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Constipation

How do Bowels Work?

Your bowel is a long muscular tube that moves and empties faeces (poo). The opening of the bowels is called the anus. Pelvic floor and sphincter muscles control the opening and closing of the anus. Nerves also send messages between your bowels, muscles and brain to let the brain know when it is time to empty.

What is Constipation?

Constipation is when your bowel motions are less frequent, you are having trouble passing bowel motions or they are too hard and dry. Constipation is common and occurs at some time in over 25% of children.

Symptoms may include: discomfort when toileting, passing only small amounts at a time and the feeling of ‘incomplete emptying’ when you leave the toilet. Other signs of constipation include pain, cramps or abdominal swelling.

Severe constipation is the most common cause of soiling, or faecal incontinence. This is because hard bowel motions are difficult to pass and may cause a partial blockage high up the bowel. When this happens watery bowel motions often flow around the constipated stool without warning. This is sometimes mistaken for diarrhoea.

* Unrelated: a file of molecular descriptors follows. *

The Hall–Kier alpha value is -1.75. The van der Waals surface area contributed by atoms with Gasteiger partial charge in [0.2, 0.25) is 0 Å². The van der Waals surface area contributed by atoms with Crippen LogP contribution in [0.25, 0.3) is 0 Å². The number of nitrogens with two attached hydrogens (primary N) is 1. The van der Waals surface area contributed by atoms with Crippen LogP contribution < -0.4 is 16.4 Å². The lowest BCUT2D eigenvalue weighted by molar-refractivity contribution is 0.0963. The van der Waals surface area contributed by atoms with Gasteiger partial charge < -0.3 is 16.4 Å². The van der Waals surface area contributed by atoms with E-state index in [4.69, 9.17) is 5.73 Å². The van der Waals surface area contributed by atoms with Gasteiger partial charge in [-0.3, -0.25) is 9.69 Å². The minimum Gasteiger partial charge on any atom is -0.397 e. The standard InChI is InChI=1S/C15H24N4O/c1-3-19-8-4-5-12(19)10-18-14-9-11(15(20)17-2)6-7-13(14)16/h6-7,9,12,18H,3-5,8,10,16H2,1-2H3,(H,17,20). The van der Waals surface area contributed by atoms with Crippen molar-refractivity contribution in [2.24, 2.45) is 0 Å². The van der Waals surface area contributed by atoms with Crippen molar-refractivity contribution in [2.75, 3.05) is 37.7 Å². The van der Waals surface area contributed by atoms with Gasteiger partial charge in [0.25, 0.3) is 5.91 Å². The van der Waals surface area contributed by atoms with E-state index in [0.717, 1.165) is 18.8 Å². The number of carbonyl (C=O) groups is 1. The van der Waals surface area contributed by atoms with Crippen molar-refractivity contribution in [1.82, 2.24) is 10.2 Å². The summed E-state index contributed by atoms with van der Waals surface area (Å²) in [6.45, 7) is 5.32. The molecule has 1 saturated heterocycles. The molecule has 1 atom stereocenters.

Constipation can also affect bladder control. Daytime wetting and urinary frequency will be worsened if constipation is involved. An over-full bowel (due to constipation) can press on your bladder, reducing the amount of urine it can hold or making you feel like you need to pass urine urgently. Constipation can also affect your pelvic floor muscles. Pelvic floor muscle strength and coordination is important for both bladder and bowel control.

What Causes Constipation?

Constipation normally occurs when your colon (part of your digestive system) absorbs too much water from your bowel motions. This may occur because:
  • your food moves through your digestive system too slowly
  • your bowel motions stay in your rectum (the end of your digestive system) too long
  • your body does not have the ability to clear all the bowel contents
  • your body does not have the correct nutritional balance

This results in your bowel motions becoming too dry and hard. If left untreated, chronic constipation may result in long term damage and the development of poor bowel habits.

Treatment for Constipation

Assessment and treatment at the Mars Clinic are provided by advanced-trained Physiotherapists. The type and duration of treatment for constipation will vary depending on the cause of the constipation and the needs of the individual. Treatment may include:
  • Teaching correct bladder and bowel habits
  • Practical advice and strategies for management at home
  • Timed voiding and drinking programs
  • Recommendation for medications that may assist constipation. There are various types of bowel bulking agents, stimulants and lubricants, but they all work differently so it is important to talk to a medical professional before commencing long-term use
  • Referral to a medical specialist, or other allied health professional, as required
*Some content kindly adapted from the CFA Website:  www.continence.org.au


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For details regarding Physiotherapy for the management of Men’s and Women’s Continence, please view our Active Rehabilitation Physiotherapy website